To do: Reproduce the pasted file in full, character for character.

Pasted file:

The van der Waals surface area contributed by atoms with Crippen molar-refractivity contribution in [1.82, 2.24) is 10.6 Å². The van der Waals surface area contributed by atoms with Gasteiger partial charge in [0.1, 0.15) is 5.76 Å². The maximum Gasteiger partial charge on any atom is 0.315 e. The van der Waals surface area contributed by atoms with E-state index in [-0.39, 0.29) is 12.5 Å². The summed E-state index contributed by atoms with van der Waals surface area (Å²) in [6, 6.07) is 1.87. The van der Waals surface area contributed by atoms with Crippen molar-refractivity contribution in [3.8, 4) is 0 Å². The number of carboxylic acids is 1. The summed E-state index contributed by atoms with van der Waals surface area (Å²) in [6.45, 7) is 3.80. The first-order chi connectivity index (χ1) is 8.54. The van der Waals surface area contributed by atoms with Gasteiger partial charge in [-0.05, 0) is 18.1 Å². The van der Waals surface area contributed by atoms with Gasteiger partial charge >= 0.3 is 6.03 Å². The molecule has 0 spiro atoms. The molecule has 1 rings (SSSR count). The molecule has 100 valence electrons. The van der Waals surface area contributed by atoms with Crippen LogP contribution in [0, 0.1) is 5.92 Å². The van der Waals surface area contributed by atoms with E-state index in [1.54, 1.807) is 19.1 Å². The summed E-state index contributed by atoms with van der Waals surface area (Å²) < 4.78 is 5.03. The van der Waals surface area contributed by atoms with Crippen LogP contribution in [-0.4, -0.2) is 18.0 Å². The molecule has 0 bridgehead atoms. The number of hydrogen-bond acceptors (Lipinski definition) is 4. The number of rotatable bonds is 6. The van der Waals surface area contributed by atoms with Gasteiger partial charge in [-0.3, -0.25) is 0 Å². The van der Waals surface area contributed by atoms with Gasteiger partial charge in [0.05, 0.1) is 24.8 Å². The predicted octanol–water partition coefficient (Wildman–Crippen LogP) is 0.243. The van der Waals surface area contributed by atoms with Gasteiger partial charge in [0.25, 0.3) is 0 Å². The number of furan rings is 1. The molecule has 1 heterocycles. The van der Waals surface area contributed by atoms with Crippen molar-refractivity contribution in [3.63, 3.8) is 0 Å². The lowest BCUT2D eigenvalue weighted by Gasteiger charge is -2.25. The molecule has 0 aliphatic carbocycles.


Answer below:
The van der Waals surface area contributed by atoms with Crippen molar-refractivity contribution in [1.82, 2.24) is 10.6 Å². The van der Waals surface area contributed by atoms with Gasteiger partial charge in [0.1, 0.15) is 5.76 Å². The maximum Gasteiger partial charge on any atom is 0.315 e. The van der Waals surface area contributed by atoms with E-state index in [-0.39, 0.29) is 12.5 Å². The summed E-state index contributed by atoms with van der Waals surface area (Å²) in [6, 6.07) is 1.87. The van der Waals surface area contributed by atoms with Crippen molar-refractivity contribution in [3.8, 4) is 0 Å². The number of carboxylic acids is 1. The summed E-state index contributed by atoms with van der Waals surface area (Å²) in [6.45, 7) is 3.80. The first-order chi connectivity index (χ1) is 8.54. The van der Waals surface area contributed by atoms with Gasteiger partial charge in [-0.05, 0) is 18.1 Å². The van der Waals surface area contributed by atoms with Gasteiger partial charge >= 0.3 is 6.03 Å². The molecule has 0 spiro atoms. The molecule has 1 rings (SSSR count). The molecule has 100 valence electrons. The van der Waals surface area contributed by atoms with Crippen LogP contribution in [0, 0.1) is 5.92 Å². The van der Waals surface area contributed by atoms with E-state index in [1.54, 1.807) is 19.1 Å². The summed E-state index contributed by atoms with van der Waals surface area (Å²) < 4.78 is 5.03. The van der Waals surface area contributed by atoms with Crippen LogP contribution in [-0.4, -0.2) is 18.0 Å². The molecule has 0 bridgehead atoms. The number of hydrogen-bond acceptors (Lipinski definition) is 4. The number of rotatable bonds is 6. The van der Waals surface area contributed by atoms with Gasteiger partial charge in [-0.3, -0.25) is 0 Å². The van der Waals surface area contributed by atoms with Gasteiger partial charge in [0.05, 0.1) is 24.8 Å². The predicted octanol–water partition coefficient (Wildman–Crippen LogP) is 0.243. The van der Waals surface area contributed by atoms with Gasteiger partial charge in [0.25, 0.3) is 0 Å². The number of furan rings is 1. The molecule has 1 heterocycles. The van der Waals surface area contributed by atoms with Crippen molar-refractivity contribution in [3.63, 3.8) is 0 Å². The lowest BCUT2D eigenvalue weighted by Gasteiger charge is -2.25. The molecule has 0 aliphatic carbocycles.